Though I generally enjoyed my time with PK:R, the game is unlikely to appeal to a particularly vast audience due to its various eccentricities. Its old-school FPS gameplay will appeal to those looking to relive the days of their gaming youth but, if you weren’t around back in the halcyon days of the genre, you’ll likely find the gameplay to shallow for your liking. The difficulty is in the same vein, adding a challenge to us older masochists who endured Contra in our glory days, but merely frustrating everyone else. The presentation is also an issue of contention. The graphics are solid all around, stepping up from the previous PK expansions, but the music is a bit more esoteric. The soundtrack is invigorating and well suited to Redemption’s style, but it is more hardcore metal in style than ever before. It does work very well with the action on screen, but may put some people off.
The on screen antics get very hectic, very quickly
One thing that does swing PK:R into favour is its pricing. Sitting around the comfortable price range of about $8 on steam there aren’t many reasons why you shouldn’t try it out. That said, the amount of content in the game is concerning. PK:R serves as a stand alone expansion to the original Painkiller, and as such doesn’t include any new multiplayer components. The six single player levels will last you a reasonably long amount of time on account of the game’s difficult nature, but the fact that many of the environments and enemies are recycled from older PK games renders the ten hour campaign somewhat unimpressive. There is a level editor and creator that has the potential to add to the enjoyment of the package, but it is pretty damn complicated, and it is unlikely that the average Joe will be able to make heads or tails of it.
Painkiller: Redemption is a lot like its prequels; an absolute tonne of fun. It just defines all of the elements that we loved in the first generation of first person shooter titles and is able to condense them all into quick-fire waves of pure carnage. With its reasonable price tag, creative arsenal and awesome presentation, PK:R should be considered a must-have for all FPS gamers. That said, it is not a game for everyone. It is like many games that we are seeing out these days that rely on nostalgia to fuel a vast majority of their thrills. There isn’t anything wrong with this at all but, unless you were around to experience the type of games that PK:R is harking back to, you may not be able to enjoy Redemption to its full.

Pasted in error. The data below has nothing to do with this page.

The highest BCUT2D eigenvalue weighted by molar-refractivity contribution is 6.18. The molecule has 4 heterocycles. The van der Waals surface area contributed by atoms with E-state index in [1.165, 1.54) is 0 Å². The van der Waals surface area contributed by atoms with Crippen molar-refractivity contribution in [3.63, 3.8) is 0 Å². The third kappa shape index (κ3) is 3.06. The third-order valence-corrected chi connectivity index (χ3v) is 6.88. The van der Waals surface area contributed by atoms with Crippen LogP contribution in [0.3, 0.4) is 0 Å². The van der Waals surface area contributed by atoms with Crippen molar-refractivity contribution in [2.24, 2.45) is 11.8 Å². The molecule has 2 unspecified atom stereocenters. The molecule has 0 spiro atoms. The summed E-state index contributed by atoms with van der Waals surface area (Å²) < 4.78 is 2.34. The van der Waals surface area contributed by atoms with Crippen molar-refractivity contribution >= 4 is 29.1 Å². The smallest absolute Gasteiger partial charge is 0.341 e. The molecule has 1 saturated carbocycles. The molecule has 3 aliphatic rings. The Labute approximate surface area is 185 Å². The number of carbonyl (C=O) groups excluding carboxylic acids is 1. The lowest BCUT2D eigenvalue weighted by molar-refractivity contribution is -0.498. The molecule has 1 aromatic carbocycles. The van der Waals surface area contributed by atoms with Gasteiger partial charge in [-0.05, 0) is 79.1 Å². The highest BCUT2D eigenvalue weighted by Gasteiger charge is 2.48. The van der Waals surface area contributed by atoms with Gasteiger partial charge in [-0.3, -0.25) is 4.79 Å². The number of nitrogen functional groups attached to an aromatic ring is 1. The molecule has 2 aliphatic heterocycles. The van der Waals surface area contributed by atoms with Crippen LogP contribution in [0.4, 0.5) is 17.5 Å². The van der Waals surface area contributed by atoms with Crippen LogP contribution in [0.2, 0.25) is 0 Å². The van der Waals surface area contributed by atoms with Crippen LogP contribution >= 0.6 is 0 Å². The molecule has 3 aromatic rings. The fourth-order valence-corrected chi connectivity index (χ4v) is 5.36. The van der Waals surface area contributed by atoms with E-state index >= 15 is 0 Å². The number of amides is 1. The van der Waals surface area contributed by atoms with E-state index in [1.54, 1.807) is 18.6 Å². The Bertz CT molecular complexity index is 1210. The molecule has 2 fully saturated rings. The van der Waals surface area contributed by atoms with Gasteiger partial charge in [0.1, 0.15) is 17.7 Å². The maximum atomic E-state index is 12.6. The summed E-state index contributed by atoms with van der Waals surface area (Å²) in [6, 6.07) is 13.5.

This game was reviewed on the PC.
Great presentation, Easy to get to grips with, Varied enemy designs, Creative weapons, Well priced, Provides a challenge, Offers a sense of FPS nostalgia
Sometimes too tough for its own good, Levels can get repetitive, Quite shallow, Level editor is extremely complicated, No multiplayer
The only game I would ever describe as entirely “crap-free,” Redemption continues the Painkiller tradition of a no-frills over the top gore-fest that is enjoyable in its simplicity. Its cheap price is notable, but its shallow nature may put off a lot of players